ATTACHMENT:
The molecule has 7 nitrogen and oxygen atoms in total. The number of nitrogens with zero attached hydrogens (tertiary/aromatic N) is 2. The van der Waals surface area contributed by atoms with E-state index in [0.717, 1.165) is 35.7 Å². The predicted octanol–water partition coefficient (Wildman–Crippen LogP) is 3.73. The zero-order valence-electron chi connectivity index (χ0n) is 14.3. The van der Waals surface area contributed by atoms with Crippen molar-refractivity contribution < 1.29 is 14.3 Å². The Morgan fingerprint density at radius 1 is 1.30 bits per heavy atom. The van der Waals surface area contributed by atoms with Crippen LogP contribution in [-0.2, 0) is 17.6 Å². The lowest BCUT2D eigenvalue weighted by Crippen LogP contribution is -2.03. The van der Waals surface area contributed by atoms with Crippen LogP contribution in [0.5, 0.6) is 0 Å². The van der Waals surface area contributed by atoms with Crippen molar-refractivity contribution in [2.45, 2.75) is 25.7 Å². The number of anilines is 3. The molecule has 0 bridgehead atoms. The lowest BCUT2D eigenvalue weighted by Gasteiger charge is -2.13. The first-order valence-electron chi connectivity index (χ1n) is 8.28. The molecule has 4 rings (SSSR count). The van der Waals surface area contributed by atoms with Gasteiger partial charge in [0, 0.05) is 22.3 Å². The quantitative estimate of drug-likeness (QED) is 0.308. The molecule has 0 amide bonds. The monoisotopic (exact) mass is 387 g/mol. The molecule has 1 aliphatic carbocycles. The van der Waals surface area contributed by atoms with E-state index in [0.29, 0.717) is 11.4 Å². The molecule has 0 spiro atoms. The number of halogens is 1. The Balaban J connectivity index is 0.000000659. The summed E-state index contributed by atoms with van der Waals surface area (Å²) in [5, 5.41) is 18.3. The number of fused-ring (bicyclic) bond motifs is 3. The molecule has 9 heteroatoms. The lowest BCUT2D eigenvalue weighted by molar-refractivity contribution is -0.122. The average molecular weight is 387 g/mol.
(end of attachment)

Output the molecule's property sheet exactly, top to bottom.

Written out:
The molecule has 7 nitrogen and oxygen atoms in total. The number of nitrogens with zero attached hydrogens (tertiary/aromatic N) is 2. The van der Waals surface area contributed by atoms with E-state index in [0.717, 1.165) is 35.7 Å². The predicted octanol–water partition coefficient (Wildman–Crippen LogP) is 3.73. The zero-order valence-electron chi connectivity index (χ0n) is 14.3. The van der Waals surface area contributed by atoms with Crippen molar-refractivity contribution < 1.29 is 14.3 Å². The Morgan fingerprint density at radius 1 is 1.30 bits per heavy atom. The van der Waals surface area contributed by atoms with Crippen LogP contribution in [-0.2, 0) is 17.6 Å². The lowest BCUT2D eigenvalue weighted by Crippen LogP contribution is -2.03. The van der Waals surface area contributed by atoms with Crippen LogP contribution in [0.5, 0.6) is 0 Å². The van der Waals surface area contributed by atoms with Crippen molar-refractivity contribution in [2.45, 2.75) is 25.7 Å². The number of anilines is 3. The molecule has 0 bridgehead atoms. The lowest BCUT2D eigenvalue weighted by Gasteiger charge is -2.13. The first-order valence-electron chi connectivity index (χ1n) is 8.28. The molecule has 4 rings (SSSR count). The van der Waals surface area contributed by atoms with Gasteiger partial charge in [0, 0.05) is 22.3 Å². The quantitative estimate of drug-likeness (QED) is 0.308. The molecule has 0 amide bonds. The monoisotopic (exact) mass is 387 g/mol. The molecule has 1 aliphatic carbocycles. The van der Waals surface area contributed by atoms with E-state index in [0.29, 0.717) is 11.4 Å². The molecule has 0 spiro atoms. The number of halogens is 1. The Balaban J connectivity index is 0.000000659. The summed E-state index contributed by atoms with van der Waals surface area (Å²) in [5, 5.41) is 18.3. The number of fused-ring (bicyclic) bond motifs is 3. The molecule has 9 heteroatoms. The lowest BCUT2D eigenvalue weighted by molar-refractivity contribution is -0.122. The average molecular weight is 387 g/mol.